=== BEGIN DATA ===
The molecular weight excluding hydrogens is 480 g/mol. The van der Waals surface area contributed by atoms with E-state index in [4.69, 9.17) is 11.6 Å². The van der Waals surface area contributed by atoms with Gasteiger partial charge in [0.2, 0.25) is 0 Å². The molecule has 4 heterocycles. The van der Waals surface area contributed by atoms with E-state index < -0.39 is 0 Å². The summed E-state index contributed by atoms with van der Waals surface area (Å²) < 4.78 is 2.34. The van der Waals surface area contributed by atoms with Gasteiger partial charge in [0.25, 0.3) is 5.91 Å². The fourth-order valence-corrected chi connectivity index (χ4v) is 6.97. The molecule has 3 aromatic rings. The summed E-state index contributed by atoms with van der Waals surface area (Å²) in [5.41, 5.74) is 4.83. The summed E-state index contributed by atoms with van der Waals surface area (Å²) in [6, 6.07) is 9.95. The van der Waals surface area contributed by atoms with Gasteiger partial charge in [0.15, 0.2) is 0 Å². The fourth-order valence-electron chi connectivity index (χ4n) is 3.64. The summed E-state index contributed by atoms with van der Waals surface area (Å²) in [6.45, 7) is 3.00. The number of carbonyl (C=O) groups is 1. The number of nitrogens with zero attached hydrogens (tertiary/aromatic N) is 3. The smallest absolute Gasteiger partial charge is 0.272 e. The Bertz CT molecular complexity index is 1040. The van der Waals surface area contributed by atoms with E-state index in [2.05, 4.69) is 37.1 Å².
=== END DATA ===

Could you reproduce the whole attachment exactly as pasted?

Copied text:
The molecular weight excluding hydrogens is 480 g/mol. The van der Waals surface area contributed by atoms with E-state index in [4.69, 9.17) is 11.6 Å². The van der Waals surface area contributed by atoms with Gasteiger partial charge in [0.2, 0.25) is 0 Å². The molecule has 4 heterocycles. The van der Waals surface area contributed by atoms with E-state index < -0.39 is 0 Å². The summed E-state index contributed by atoms with van der Waals surface area (Å²) < 4.78 is 2.34. The van der Waals surface area contributed by atoms with Gasteiger partial charge in [0.25, 0.3) is 5.91 Å². The fourth-order valence-corrected chi connectivity index (χ4v) is 6.97. The molecule has 3 aromatic rings. The summed E-state index contributed by atoms with van der Waals surface area (Å²) in [5.41, 5.74) is 4.83. The summed E-state index contributed by atoms with van der Waals surface area (Å²) in [6, 6.07) is 9.95. The van der Waals surface area contributed by atoms with Gasteiger partial charge in [0.15, 0.2) is 0 Å². The fourth-order valence-electron chi connectivity index (χ4n) is 3.64. The summed E-state index contributed by atoms with van der Waals surface area (Å²) in [6.45, 7) is 3.00. The number of carbonyl (C=O) groups is 1. The number of nitrogens with zero attached hydrogens (tertiary/aromatic N) is 3. The smallest absolute Gasteiger partial charge is 0.272 e. The Bertz CT molecular complexity index is 1040. The van der Waals surface area contributed by atoms with E-state index in [2.05, 4.69) is 37.1 Å².